José Miguel Wisnik expressed his impression of the album on his Instagram: “At some point in the 1990s I went to Sesc Pompéia to see a show by Elza Soares with guitarist João de Aquino. Elza had withdrawn from the world for about ten years, after the tragic death of her son with Mané Garrincha. On the way, I thought she was going to see and hear nothing less than the splendid singer from the samba museum. But what happened there was an unforgettable and haunting experience, which would open unexpected paths in my own life. Who was on that stage was one of the most extraordinary singers of our time, raising her voice with a dizzying multiplicity of registers, surfing over the particles of rhythm like someone who masters the dance of electrons and going to the abyssal depths of the songs with a unique intelligence [… ]. What would happen next was already there, the hard fall giving us goosebumps from the coccyx to the neck, the singer of the millennium, the woman at the end of the world being reborn for another one of her seven thousand lives. I thought that night would remain forever lonely in my burning memory. But here comes this unexpected gift, the album Elza Soares & Joao de Aquino, capturing that moment intact”.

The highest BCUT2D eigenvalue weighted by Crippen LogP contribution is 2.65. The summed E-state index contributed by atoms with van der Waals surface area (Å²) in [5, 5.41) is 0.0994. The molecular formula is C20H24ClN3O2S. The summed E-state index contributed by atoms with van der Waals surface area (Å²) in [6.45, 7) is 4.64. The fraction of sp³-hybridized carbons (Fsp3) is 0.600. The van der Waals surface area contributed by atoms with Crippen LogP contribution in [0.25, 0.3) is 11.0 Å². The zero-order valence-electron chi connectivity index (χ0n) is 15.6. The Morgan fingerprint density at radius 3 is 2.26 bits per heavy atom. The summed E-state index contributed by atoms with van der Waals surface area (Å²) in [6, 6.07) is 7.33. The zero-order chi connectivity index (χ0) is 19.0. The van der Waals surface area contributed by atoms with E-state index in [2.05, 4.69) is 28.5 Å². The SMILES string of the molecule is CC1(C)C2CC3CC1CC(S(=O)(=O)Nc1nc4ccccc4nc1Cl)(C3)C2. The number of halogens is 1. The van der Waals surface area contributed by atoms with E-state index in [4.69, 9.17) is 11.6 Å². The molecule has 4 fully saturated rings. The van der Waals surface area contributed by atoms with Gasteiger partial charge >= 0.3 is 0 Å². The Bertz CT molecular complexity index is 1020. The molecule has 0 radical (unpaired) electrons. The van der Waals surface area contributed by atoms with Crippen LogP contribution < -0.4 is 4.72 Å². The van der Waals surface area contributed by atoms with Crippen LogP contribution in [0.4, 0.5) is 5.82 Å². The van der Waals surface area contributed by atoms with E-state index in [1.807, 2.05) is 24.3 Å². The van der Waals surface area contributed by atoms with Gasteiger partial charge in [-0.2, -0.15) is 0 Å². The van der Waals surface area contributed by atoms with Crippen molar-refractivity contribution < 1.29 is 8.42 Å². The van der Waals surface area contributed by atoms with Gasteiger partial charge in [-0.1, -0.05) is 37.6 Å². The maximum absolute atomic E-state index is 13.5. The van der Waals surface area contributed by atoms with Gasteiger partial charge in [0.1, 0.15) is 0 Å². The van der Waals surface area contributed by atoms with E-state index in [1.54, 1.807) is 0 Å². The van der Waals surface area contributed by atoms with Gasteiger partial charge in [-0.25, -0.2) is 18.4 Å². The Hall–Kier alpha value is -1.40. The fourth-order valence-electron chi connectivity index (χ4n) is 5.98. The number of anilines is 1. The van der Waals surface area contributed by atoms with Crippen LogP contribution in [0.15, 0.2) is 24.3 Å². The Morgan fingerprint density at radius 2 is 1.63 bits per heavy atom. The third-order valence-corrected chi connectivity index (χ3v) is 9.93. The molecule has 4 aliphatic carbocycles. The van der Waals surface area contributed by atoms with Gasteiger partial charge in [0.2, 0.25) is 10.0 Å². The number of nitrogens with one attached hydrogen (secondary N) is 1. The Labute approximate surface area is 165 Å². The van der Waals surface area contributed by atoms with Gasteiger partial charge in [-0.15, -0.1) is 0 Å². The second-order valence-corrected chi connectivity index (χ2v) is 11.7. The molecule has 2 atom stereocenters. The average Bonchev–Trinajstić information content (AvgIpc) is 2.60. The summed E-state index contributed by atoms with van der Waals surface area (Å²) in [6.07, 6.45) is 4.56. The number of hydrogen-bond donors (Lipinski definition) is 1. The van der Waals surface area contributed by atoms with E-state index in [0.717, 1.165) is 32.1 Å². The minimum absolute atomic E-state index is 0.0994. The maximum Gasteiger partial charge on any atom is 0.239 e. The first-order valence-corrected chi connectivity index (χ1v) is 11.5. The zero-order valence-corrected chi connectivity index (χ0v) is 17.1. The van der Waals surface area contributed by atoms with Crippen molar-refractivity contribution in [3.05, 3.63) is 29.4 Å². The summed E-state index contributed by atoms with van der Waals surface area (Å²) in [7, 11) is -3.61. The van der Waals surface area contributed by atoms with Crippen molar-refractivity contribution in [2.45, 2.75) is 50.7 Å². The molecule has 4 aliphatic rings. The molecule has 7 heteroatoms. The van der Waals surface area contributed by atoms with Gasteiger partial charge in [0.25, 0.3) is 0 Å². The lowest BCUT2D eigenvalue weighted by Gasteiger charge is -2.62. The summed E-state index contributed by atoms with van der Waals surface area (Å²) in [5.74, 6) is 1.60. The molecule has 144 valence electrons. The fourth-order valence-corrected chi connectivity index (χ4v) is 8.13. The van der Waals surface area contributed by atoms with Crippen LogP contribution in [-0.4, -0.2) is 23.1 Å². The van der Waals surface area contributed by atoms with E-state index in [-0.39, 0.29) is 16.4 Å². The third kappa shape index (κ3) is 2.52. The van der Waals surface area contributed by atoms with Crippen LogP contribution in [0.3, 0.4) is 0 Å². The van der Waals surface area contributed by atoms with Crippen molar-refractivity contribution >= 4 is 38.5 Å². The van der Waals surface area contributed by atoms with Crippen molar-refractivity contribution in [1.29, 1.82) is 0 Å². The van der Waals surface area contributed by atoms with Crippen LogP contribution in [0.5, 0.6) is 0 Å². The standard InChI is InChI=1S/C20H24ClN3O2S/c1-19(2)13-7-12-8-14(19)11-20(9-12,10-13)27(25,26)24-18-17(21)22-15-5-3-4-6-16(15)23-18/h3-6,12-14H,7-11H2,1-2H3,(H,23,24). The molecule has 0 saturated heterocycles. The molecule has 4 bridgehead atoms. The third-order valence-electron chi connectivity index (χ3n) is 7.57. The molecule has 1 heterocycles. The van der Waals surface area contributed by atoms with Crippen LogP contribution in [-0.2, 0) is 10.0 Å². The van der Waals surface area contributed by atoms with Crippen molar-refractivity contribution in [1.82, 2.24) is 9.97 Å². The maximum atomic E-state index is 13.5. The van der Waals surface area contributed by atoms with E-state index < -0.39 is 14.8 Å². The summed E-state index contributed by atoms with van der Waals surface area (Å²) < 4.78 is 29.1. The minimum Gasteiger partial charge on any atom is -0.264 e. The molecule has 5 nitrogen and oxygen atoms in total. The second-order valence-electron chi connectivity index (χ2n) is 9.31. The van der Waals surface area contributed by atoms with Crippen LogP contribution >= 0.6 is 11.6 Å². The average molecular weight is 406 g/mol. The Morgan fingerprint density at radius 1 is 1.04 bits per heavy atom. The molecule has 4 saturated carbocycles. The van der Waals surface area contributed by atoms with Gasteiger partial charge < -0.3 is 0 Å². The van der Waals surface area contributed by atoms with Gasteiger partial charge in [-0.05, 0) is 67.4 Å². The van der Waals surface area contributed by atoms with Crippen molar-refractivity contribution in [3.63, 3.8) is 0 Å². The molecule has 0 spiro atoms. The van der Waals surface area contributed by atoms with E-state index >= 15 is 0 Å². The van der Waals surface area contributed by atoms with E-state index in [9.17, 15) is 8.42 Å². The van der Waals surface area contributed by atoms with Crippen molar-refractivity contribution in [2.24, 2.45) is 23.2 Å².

Here is the key to his comment: death and music are always united in a work that insists on staying alive, interpreting Brazil from within a unique experience. It is no coincidence that the absolute majority of composers recorded on the album are black. When they are not, like Chico Buarque, of whom Elza sings “Meu guri”, they describe characters who are. Another example is the great revelation of the album, the recording of “Como uma onda” (Lulu Santos and Nelson Motta), which comes out not as an FM success, but as a reflection on time, hovering over the other songs as a guide.

The truth is that you don't hear any record that we can call medium, not a single song out of place. The disc could have been recorded today at the same SESC Pompéia, such is its vigor and timelessness. João de Aquino's superb guitar is precise and rasping – how can you accompany Elza without being so? – And it frames a parade of jewels of the Brazilian song strung together to perfection, many of which have never been heard in his voice. Let's try a one-by-one approach.

(1) “Drão” (Gil) opens the record by affirming love and all its contradictions. How can we not remember Elza's loves and the social judgments she suffered as an outcast under the narrow morality of a… religious society? “You have to die to germinate” this seed of illusion that she has always cultivated.

(2) “Canário da terra” (João de Aquino & Aldir Blanc) arrives warning that “We miss you / But it’s okay”. It's the future that matters, the look ahead, the daily rebirth. Aldir's lyrics are part of the gallery of his most refined chronicles, on a par with “Rancho da Goiabada” and “Incompatibilidade de genios”. But I leave the reader with the prophetic phrase and its relationship with our recent legal world: “Instead of private / Information leaks / Honor is bought at auction”.